How does refinancing a mortgage work?

Mortgages are long-term commitments—often as long as 30 years. And a lot can change in that time. But once a mortgage is signed, the agreement typically remains the same.

However, a process known as mortgage refinancing might enable homeowners to find a better deal to do things like shorten the length of their loan, improve their interest rate, access equity and adjust other terms.

Key takeaways

  • Homeowners may refinance their mortgages to do things like secure a lower interest rate or shorten their loan term.
  • There are several steps to refinancing a mortgage, including submitting an application and getting a home appraisal.
  • To determine if refinancing is right for you, you can crunch the numbers and shop around for the best rates and terms.

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What is refinancing and how does it work?

Refinancing a loan means getting a new loan to replace the existing one. In the case of refinancing a home loan, it means getting a new mortgage. This new mortgage then pays off the balance of the old one.

The process typically includes applying with a lender or lenders, undergoing a home appraisal, going through the underwriting process and closing on the loan. 

Reasons why some may consider refinancing a mortgage

There are multiple reasons why someone might refinance their mortgage:

  • Better interest rate: You may be able to save money on your mortgage loan with a lower interest rate. If rates are lower now than they were when you initially took out your loan, then refinancing can lower monthly mortgage payments. 
  • Shorter loan term: Refinancing to a shorter term—like going from a 30-year mortgage to a 15-year mortgage—may help to pay off the loan faster. Plus, it can save money on interest over the life of the loan. Keep in mind, this may result in higher monthly payments.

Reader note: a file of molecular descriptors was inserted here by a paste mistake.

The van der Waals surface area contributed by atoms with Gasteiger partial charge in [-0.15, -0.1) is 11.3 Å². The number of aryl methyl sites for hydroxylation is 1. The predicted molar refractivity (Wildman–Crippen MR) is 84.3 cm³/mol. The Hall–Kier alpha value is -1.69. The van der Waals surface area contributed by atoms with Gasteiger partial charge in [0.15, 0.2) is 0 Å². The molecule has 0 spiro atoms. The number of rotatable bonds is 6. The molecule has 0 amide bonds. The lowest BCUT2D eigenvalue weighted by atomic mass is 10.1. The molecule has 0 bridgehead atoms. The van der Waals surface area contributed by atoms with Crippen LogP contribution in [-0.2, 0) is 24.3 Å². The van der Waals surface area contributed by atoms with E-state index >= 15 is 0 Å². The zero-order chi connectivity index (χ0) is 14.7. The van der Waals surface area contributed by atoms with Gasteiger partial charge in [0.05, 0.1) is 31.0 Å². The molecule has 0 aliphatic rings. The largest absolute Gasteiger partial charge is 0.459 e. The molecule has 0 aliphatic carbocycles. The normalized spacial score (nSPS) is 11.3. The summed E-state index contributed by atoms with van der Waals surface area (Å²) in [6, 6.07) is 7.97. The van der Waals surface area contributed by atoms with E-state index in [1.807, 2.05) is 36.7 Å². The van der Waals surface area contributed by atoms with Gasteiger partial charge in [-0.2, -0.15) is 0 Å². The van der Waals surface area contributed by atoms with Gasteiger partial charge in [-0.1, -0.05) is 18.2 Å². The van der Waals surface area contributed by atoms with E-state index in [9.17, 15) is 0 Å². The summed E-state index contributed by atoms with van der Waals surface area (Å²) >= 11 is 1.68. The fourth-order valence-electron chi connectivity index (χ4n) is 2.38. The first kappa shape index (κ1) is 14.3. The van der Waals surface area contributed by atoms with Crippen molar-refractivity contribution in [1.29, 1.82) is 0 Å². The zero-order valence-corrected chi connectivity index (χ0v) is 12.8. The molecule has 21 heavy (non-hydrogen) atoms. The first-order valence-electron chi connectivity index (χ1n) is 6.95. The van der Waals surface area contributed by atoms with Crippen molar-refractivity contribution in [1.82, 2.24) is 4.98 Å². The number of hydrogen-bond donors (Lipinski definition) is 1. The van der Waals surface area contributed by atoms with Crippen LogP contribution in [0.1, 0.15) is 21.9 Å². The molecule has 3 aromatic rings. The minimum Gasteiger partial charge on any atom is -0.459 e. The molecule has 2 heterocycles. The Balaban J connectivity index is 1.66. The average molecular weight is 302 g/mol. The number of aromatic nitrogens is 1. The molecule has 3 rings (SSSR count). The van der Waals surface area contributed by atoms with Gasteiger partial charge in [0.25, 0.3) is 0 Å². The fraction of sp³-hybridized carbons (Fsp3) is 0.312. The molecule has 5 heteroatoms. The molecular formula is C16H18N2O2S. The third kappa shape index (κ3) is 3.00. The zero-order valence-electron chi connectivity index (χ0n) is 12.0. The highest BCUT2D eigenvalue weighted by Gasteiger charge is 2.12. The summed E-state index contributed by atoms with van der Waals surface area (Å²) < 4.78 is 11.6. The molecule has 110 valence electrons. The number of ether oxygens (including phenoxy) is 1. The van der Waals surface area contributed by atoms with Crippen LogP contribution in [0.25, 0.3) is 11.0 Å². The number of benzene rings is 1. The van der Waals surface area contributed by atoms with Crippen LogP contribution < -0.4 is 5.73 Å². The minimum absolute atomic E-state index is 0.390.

• Change loan type: Refinancing a loan can switch it from an adjustable-rate mortgage to a fixed-rate mortgage. An adjustable-rate mortgage has an interest rate that changes depending on market conditions. With a fixed-rate mortgage, the interest rate stays the same throughout the length of the loan. Switching to a fixed-rate mortgage can be beneficial if rates are increasing or if you want a more predictable monthly payment.
  • Tap into home equity or consolidate debt: It may be possible to tap into the home equity—or the difference between the home’s value and what’s owed on the loan—to cover large expenses like home upgrades or to consolidate debt. If there’s enough home equity in the property, one option is a cash-out refinance. That’s when you use the equity you have in your home to borrow more than you owe on your loan. You can then get cash for the difference.

How to refinance a mortgage in four steps

To refinance a mortgage, it can be helpful to understand the process and know what to expect. Here are some of the potential steps. 

1. Apply

In many cases, the first step is submitting an application with a lender or lenders. It’s a good idea to shop around and compare rates and terms. And it might be worth considering the current lender if they offer potential savings.

During the application process, lenders might ask for documents, such as:

  • W-2 forms
  • Recent pay stubs
  • Recent bank statements
  • Tax returns
  • Employment history

2. Prepare for a home appraisal

Lenders typically require a home appraisal when refinancing a mortgage. To figure out how much a home is worth, an appraiser will visit and assess it for certain criteria, including how the home compares to market trends and recent sales of similar homes in the area. 

3. Go through the underwriting process

The underwriting process begins after the application and appraisal are completed. During the underwriting process, a lender will verify the information submitted and make sure it’s accurate. They will then finalize the loan decision.